A global quantitative synthesis of local and landscape effects on wild bee pollinators in agroecosystems
Kennedy, Christina M.; Lonsdorf, Eric; Neel, Maile C.; Williams, Neal M.; Ricketts, Taylor H.; Winfree, Rachel; Bommarco, Riccardo; Brittain, Claire; Burley, Alana L.; Cariveau, Daniel; Carvalheiro, Luísa G.; Chacoff, Natacha P.; Cunningham, Saul A.; Danforth, Bryan N.; Dudenhöffer, Jan-Hendrik; Elle, Elizabeth; Gaines, Hannah R.; Garibaldi, Lucas A.; Gratton, Claudio; Holzschuh, Andrea; Isaacs, Rufus; Javorek, Steven K.; Jha, Shalene; Klein, Alexandra M.; Krewenka, Kristin; Mandelik, Yael; Mayfield, Margaret M.; Morandin, Lora A.; Neame, Lisa A.; Otieno, Mark; Park, Mia; Potts, Simon G.; Rundlof, Maj; Saez, Agustin; Steffan-Dewenter, Ingolf; Taki, Hisatomo; Viana, Blandina Felipe; Westphal, Catrin; Wilson, Julianna K.; Greenleaf, Sarah S.; Kremen, Claire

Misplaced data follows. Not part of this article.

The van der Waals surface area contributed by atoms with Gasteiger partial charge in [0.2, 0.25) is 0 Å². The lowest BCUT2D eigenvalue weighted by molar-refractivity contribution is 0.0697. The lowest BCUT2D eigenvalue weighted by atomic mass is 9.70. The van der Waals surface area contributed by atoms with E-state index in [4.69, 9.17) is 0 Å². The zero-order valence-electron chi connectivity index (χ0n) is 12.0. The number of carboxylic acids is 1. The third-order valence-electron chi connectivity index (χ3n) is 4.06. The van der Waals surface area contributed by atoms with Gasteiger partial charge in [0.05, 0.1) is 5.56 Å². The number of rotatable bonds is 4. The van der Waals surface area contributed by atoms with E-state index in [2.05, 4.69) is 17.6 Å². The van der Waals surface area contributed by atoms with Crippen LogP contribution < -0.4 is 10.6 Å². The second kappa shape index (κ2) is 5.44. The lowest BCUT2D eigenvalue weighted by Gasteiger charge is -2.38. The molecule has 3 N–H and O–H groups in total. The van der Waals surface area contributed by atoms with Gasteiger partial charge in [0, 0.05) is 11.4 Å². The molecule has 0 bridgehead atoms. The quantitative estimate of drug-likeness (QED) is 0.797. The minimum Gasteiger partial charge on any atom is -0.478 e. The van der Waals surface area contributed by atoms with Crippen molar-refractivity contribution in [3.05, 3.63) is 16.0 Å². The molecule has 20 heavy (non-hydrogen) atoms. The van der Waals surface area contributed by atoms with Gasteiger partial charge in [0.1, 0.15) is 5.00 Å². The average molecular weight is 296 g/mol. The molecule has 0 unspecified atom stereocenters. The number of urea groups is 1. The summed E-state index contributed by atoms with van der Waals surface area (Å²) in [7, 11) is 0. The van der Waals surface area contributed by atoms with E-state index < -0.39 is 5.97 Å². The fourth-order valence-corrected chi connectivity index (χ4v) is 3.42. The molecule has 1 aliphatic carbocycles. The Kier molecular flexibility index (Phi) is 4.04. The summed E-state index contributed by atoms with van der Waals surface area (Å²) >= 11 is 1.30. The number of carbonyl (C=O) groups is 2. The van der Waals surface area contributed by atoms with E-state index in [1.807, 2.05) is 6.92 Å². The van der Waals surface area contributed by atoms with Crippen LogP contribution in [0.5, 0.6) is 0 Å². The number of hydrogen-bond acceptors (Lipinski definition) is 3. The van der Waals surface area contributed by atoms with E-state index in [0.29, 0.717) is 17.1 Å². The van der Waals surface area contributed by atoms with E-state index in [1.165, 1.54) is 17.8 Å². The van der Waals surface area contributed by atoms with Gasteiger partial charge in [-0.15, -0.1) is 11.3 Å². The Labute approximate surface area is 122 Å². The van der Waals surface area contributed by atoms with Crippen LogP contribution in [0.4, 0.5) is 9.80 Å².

Bees provide essential pollination services that are potentially affected both by local farm management and the surrounding landscape. To better understand these different factors, we modelled the relative effects of landscape composition (nesting and floral resources within foraging distances), landscape configuration (patch shape, interpatch connectivity and habitat aggregation) and farm management (organic vs. conventional and local-scale field diversity), and their interactions, on wild bee abundance and richness for 39 crop systems globally. Bee abundance and richness were higher in diversified and organic fields and in landscapes comprising more high-quality habitats; bee richness on conventional fields with low diversity benefited most from high-quality surrounding land cover. Landscape configuration effects were weak. Bee responses varied slightly by biome. Our synthesis reveals that pollinator persistence will depend on both the maintenance of high-quality habitats around farms and on local management practices that may offset impacts of intensive monoculture agriculture.